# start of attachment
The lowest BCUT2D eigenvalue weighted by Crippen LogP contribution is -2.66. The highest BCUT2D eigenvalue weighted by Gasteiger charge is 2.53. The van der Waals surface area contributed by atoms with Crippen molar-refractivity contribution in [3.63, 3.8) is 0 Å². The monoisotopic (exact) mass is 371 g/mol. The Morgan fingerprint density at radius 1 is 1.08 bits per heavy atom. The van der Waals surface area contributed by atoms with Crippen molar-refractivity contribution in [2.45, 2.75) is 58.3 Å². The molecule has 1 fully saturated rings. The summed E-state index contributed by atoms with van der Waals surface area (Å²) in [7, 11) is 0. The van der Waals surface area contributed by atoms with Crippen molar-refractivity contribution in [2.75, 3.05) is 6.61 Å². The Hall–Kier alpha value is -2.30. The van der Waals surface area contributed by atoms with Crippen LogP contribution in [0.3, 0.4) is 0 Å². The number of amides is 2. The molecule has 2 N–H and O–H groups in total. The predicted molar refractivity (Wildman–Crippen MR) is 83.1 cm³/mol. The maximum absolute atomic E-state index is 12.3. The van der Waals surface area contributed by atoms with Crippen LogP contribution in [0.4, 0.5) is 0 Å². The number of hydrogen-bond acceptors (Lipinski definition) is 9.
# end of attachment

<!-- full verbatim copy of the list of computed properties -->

The lowest BCUT2D eigenvalue weighted by Crippen LogP contribution is -2.66. The highest BCUT2D eigenvalue weighted by Gasteiger charge is 2.53. The van der Waals surface area contributed by atoms with Crippen molar-refractivity contribution in [3.63, 3.8) is 0 Å². The monoisotopic (exact) mass is 371 g/mol. The Morgan fingerprint density at radius 1 is 1.08 bits per heavy atom. The van der Waals surface area contributed by atoms with Crippen molar-refractivity contribution in [2.45, 2.75) is 58.3 Å². The molecule has 1 fully saturated rings. The summed E-state index contributed by atoms with van der Waals surface area (Å²) in [7, 11) is 0. The van der Waals surface area contributed by atoms with Crippen molar-refractivity contribution in [2.75, 3.05) is 6.61 Å². The Hall–Kier alpha value is -2.30. The van der Waals surface area contributed by atoms with Crippen LogP contribution in [0.3, 0.4) is 0 Å². The number of amides is 2. The molecule has 2 N–H and O–H groups in total. The predicted molar refractivity (Wildman–Crippen MR) is 83.1 cm³/mol. The maximum absolute atomic E-state index is 12.3. The van der Waals surface area contributed by atoms with Crippen LogP contribution in [0.4, 0.5) is 0 Å². The number of hydrogen-bond acceptors (Lipinski definition) is 9.